- The Association of Japanese Geographers
- 地理学評論 (ISSN:13479555)
- vol.77, no.12, pp.765-782, 2004-10-01 (Released:2008-12-25)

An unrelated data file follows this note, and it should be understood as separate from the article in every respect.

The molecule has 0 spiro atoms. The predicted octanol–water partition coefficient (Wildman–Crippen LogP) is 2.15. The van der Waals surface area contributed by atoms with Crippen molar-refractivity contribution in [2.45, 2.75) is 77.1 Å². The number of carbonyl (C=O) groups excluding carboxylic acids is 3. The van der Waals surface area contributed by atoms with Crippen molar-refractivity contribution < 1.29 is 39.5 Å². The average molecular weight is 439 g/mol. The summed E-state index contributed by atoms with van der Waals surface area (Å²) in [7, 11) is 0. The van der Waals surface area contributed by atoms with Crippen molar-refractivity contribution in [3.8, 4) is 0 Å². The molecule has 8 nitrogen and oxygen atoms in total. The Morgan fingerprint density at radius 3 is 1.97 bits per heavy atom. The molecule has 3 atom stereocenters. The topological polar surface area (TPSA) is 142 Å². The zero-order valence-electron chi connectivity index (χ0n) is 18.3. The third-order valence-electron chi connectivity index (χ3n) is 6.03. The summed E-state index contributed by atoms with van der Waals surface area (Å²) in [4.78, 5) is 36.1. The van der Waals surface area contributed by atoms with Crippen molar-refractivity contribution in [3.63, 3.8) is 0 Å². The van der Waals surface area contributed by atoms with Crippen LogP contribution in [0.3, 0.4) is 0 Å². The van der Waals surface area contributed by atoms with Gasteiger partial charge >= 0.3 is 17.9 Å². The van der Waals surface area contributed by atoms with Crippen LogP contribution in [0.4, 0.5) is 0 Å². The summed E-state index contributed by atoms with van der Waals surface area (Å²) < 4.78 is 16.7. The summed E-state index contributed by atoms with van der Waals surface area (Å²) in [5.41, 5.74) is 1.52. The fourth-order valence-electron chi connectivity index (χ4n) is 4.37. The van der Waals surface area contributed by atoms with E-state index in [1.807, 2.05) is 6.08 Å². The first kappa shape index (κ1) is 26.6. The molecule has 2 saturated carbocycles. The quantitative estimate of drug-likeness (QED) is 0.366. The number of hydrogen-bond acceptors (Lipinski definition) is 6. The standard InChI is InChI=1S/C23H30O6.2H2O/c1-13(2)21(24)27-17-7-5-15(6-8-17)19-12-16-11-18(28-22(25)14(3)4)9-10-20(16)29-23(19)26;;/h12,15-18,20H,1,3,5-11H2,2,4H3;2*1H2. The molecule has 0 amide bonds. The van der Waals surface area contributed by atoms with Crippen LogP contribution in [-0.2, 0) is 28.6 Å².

Abstract: In recent migration literature, three distinctive features in the sex ratio of annual interprefectural migration in Japan since the 1950s have been identified and explained: (1) an upward trend, (2) a persistently high level, and (3) systematic fluctuations around the trend. We first show in this paper that these three features can also be clearly seen in the sex ratio of non-metropolitan out-migration rates in the launching stage (i.e. between graduation from middle school and acquirement of the first job) of the life course of the Japanese. We then explain these features in terms of (1) the changing and persistent ideologies that orient and constrain the behaviors of Japanese household members and (2) the changes in the spatial economy of Japan. To gain further insights, we also show the systematic effects of educational attainment and sibling status on the non-metropolitan out-migration propensities of the Japanese in the launching stage of their life course. Our findings suggest that the migration propensities will continue to be highly selective with respect to gender (higher for males than for females) and educational attainment (higher for the better educated and lower for the less educated) but will be little affected by sibling status. With respect to the changes in the spatial economy, our findings also suggest that the migration responses will be much greater for males than for females, and that among males the responses will be particularly intense at the two extremes of educational attainment, especially the upper extreme.